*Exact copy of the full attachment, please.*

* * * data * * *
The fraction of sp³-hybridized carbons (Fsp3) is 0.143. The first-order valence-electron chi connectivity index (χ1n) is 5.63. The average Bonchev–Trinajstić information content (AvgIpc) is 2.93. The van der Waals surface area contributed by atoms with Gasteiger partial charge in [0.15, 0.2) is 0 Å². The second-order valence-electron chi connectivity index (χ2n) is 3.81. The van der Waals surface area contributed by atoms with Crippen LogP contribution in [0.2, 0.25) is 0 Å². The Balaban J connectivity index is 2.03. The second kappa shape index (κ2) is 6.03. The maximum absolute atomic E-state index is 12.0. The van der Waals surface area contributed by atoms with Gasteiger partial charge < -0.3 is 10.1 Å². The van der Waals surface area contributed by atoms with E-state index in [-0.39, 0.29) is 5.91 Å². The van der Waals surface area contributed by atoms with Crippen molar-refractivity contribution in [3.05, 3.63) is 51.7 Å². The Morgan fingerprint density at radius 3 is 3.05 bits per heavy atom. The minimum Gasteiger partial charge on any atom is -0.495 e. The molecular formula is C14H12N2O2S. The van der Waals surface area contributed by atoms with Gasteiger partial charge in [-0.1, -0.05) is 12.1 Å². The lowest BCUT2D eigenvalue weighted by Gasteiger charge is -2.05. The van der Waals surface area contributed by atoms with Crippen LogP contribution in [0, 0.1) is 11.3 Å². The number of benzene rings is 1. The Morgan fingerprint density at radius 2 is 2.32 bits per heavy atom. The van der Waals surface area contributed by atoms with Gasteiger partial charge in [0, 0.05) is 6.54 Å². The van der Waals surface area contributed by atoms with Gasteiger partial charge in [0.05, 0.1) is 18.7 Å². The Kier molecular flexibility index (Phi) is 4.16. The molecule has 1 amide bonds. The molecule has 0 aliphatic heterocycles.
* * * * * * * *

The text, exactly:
The fraction of sp³-hybridized carbons (Fsp3) is 0.143. The first-order valence-electron chi connectivity index (χ1n) is 5.63. The average Bonchev–Trinajstić information content (AvgIpc) is 2.93. The van der Waals surface area contributed by atoms with Gasteiger partial charge in [0.15, 0.2) is 0 Å². The second-order valence-electron chi connectivity index (χ2n) is 3.81. The van der Waals surface area contributed by atoms with Crippen LogP contribution in [0.2, 0.25) is 0 Å². The Balaban J connectivity index is 2.03. The second kappa shape index (κ2) is 6.03. The maximum absolute atomic E-state index is 12.0. The van der Waals surface area contributed by atoms with Gasteiger partial charge < -0.3 is 10.1 Å². The van der Waals surface area contributed by atoms with E-state index in [-0.39, 0.29) is 5.91 Å². The van der Waals surface area contributed by atoms with Crippen molar-refractivity contribution in [3.05, 3.63) is 51.7 Å². The Morgan fingerprint density at radius 3 is 3.05 bits per heavy atom. The minimum Gasteiger partial charge on any atom is -0.495 e. The molecular formula is C14H12N2O2S. The van der Waals surface area contributed by atoms with Gasteiger partial charge in [-0.1, -0.05) is 12.1 Å². The lowest BCUT2D eigenvalue weighted by Gasteiger charge is -2.05. The van der Waals surface area contributed by atoms with Crippen LogP contribution in [0, 0.1) is 11.3 Å². The number of benzene rings is 1. The Morgan fingerprint density at radius 2 is 2.32 bits per heavy atom. The van der Waals surface area contributed by atoms with Gasteiger partial charge in [0, 0.05) is 6.54 Å². The van der Waals surface area contributed by atoms with Gasteiger partial charge in [0.05, 0.1) is 18.7 Å². The Kier molecular flexibility index (Phi) is 4.16. The molecule has 1 amide bonds. The molecule has 0 aliphatic heterocycles.